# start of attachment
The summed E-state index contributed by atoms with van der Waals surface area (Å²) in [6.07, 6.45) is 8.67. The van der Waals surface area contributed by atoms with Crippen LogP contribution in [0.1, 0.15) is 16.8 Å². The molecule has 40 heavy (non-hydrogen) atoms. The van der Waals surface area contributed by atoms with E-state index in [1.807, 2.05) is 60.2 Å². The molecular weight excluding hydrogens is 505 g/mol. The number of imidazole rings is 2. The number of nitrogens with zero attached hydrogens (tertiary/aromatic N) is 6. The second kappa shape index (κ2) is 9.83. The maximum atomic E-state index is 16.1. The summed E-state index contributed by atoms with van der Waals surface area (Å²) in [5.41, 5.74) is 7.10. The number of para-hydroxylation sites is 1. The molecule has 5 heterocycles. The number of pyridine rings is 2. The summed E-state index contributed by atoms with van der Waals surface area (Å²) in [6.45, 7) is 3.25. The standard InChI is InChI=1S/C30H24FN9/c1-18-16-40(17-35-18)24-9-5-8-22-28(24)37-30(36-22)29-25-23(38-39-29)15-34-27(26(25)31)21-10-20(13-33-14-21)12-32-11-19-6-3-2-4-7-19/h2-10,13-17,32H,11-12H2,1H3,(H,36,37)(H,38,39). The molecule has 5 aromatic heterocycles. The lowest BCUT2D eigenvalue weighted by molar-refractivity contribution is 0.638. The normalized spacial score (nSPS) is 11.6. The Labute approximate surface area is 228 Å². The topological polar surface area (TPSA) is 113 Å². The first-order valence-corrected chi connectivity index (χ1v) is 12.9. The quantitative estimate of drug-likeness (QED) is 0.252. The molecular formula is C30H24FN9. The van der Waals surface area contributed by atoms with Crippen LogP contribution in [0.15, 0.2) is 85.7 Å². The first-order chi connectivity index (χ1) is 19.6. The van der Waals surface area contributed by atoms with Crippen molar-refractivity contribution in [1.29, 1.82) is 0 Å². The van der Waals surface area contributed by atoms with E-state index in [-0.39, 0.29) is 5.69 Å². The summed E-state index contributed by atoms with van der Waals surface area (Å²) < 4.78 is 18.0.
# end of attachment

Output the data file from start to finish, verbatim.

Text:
The summed E-state index contributed by atoms with van der Waals surface area (Å²) in [6.07, 6.45) is 8.67. The van der Waals surface area contributed by atoms with Crippen LogP contribution in [0.1, 0.15) is 16.8 Å². The molecule has 40 heavy (non-hydrogen) atoms. The van der Waals surface area contributed by atoms with E-state index in [1.807, 2.05) is 60.2 Å². The molecular weight excluding hydrogens is 505 g/mol. The number of imidazole rings is 2. The number of nitrogens with zero attached hydrogens (tertiary/aromatic N) is 6. The second kappa shape index (κ2) is 9.83. The maximum atomic E-state index is 16.1. The summed E-state index contributed by atoms with van der Waals surface area (Å²) in [5.41, 5.74) is 7.10. The number of para-hydroxylation sites is 1. The molecule has 5 heterocycles. The number of pyridine rings is 2. The summed E-state index contributed by atoms with van der Waals surface area (Å²) in [6.45, 7) is 3.25. The standard InChI is InChI=1S/C30H24FN9/c1-18-16-40(17-35-18)24-9-5-8-22-28(24)37-30(36-22)29-25-23(38-39-29)15-34-27(26(25)31)21-10-20(13-33-14-21)12-32-11-19-6-3-2-4-7-19/h2-10,13-17,32H,11-12H2,1H3,(H,36,37)(H,38,39). The molecule has 5 aromatic heterocycles. The lowest BCUT2D eigenvalue weighted by molar-refractivity contribution is 0.638. The normalized spacial score (nSPS) is 11.6. The Labute approximate surface area is 228 Å². The topological polar surface area (TPSA) is 113 Å². The first-order valence-corrected chi connectivity index (χ1v) is 12.9. The quantitative estimate of drug-likeness (QED) is 0.252. The molecular formula is C30H24FN9. The van der Waals surface area contributed by atoms with Crippen LogP contribution in [0.15, 0.2) is 85.7 Å². The first-order chi connectivity index (χ1) is 19.6. The van der Waals surface area contributed by atoms with Crippen molar-refractivity contribution in [1.29, 1.82) is 0 Å². The van der Waals surface area contributed by atoms with E-state index in [-0.39, 0.29) is 5.69 Å². The summed E-state index contributed by atoms with van der Waals surface area (Å²) < 4.78 is 18.0.